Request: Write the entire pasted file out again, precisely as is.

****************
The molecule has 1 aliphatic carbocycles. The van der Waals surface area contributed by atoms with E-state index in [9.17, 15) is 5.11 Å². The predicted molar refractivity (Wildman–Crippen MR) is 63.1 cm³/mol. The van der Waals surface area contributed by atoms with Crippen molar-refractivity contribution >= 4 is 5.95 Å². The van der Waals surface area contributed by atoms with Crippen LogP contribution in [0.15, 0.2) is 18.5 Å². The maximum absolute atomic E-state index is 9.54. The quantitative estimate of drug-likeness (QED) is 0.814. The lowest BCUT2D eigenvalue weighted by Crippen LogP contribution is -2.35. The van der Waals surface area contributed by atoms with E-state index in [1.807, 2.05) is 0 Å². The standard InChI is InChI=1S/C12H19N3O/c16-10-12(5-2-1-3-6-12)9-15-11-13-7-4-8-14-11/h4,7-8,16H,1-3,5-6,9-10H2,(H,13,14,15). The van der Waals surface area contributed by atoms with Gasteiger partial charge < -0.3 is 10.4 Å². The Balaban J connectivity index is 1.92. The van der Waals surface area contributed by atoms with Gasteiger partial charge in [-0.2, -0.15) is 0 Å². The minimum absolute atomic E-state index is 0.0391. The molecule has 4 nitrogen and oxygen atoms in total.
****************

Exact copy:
The molecule has 1 aliphatic carbocycles. The van der Waals surface area contributed by atoms with E-state index in [9.17, 15) is 5.11 Å². The predicted molar refractivity (Wildman–Crippen MR) is 63.1 cm³/mol. The van der Waals surface area contributed by atoms with Crippen molar-refractivity contribution >= 4 is 5.95 Å². The van der Waals surface area contributed by atoms with Crippen LogP contribution in [0.15, 0.2) is 18.5 Å². The maximum absolute atomic E-state index is 9.54. The quantitative estimate of drug-likeness (QED) is 0.814. The lowest BCUT2D eigenvalue weighted by Crippen LogP contribution is -2.35. The van der Waals surface area contributed by atoms with E-state index in [1.807, 2.05) is 0 Å². The standard InChI is InChI=1S/C12H19N3O/c16-10-12(5-2-1-3-6-12)9-15-11-13-7-4-8-14-11/h4,7-8,16H,1-3,5-6,9-10H2,(H,13,14,15). The van der Waals surface area contributed by atoms with Gasteiger partial charge < -0.3 is 10.4 Å². The Balaban J connectivity index is 1.92. The van der Waals surface area contributed by atoms with Gasteiger partial charge in [-0.2, -0.15) is 0 Å². The minimum absolute atomic E-state index is 0.0391. The molecule has 4 nitrogen and oxygen atoms in total.